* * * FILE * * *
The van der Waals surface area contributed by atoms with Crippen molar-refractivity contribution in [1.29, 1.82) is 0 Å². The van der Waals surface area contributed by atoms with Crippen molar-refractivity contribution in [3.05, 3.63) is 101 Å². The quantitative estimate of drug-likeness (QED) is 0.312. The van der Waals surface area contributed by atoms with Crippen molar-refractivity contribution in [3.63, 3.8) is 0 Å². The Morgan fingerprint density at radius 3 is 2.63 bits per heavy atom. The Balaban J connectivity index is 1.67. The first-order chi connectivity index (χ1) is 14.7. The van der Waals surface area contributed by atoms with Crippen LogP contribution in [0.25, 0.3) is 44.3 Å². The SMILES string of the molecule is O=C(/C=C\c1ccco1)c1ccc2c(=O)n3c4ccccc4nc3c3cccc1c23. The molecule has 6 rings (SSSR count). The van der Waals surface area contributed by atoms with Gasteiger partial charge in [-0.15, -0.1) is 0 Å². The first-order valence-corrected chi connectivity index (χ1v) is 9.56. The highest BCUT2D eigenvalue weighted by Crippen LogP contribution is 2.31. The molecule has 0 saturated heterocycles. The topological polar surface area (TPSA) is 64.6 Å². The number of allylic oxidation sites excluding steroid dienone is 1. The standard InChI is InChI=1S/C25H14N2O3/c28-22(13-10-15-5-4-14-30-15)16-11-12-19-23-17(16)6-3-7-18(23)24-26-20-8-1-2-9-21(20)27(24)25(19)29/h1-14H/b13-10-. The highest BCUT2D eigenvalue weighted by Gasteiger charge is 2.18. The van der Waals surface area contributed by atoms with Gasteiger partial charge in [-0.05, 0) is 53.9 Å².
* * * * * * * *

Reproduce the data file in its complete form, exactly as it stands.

The van der Waals surface area contributed by atoms with Crippen molar-refractivity contribution in [1.29, 1.82) is 0 Å². The van der Waals surface area contributed by atoms with Crippen molar-refractivity contribution in [3.05, 3.63) is 101 Å². The quantitative estimate of drug-likeness (QED) is 0.312. The van der Waals surface area contributed by atoms with Crippen molar-refractivity contribution in [3.63, 3.8) is 0 Å². The Morgan fingerprint density at radius 3 is 2.63 bits per heavy atom. The Balaban J connectivity index is 1.67. The first-order chi connectivity index (χ1) is 14.7. The van der Waals surface area contributed by atoms with Crippen LogP contribution in [0.25, 0.3) is 44.3 Å². The SMILES string of the molecule is O=C(/C=C\c1ccco1)c1ccc2c(=O)n3c4ccccc4nc3c3cccc1c23. The molecule has 6 rings (SSSR count). The van der Waals surface area contributed by atoms with Gasteiger partial charge in [-0.15, -0.1) is 0 Å². The first-order valence-corrected chi connectivity index (χ1v) is 9.56. The highest BCUT2D eigenvalue weighted by Crippen LogP contribution is 2.31. The molecule has 0 saturated heterocycles. The topological polar surface area (TPSA) is 64.6 Å². The number of allylic oxidation sites excluding steroid dienone is 1. The standard InChI is InChI=1S/C25H14N2O3/c28-22(13-10-15-5-4-14-30-15)16-11-12-19-23-17(16)6-3-7-18(23)24-26-20-8-1-2-9-21(20)27(24)25(19)29/h1-14H/b13-10-. The highest BCUT2D eigenvalue weighted by Gasteiger charge is 2.18. The van der Waals surface area contributed by atoms with Gasteiger partial charge in [-0.05, 0) is 53.9 Å².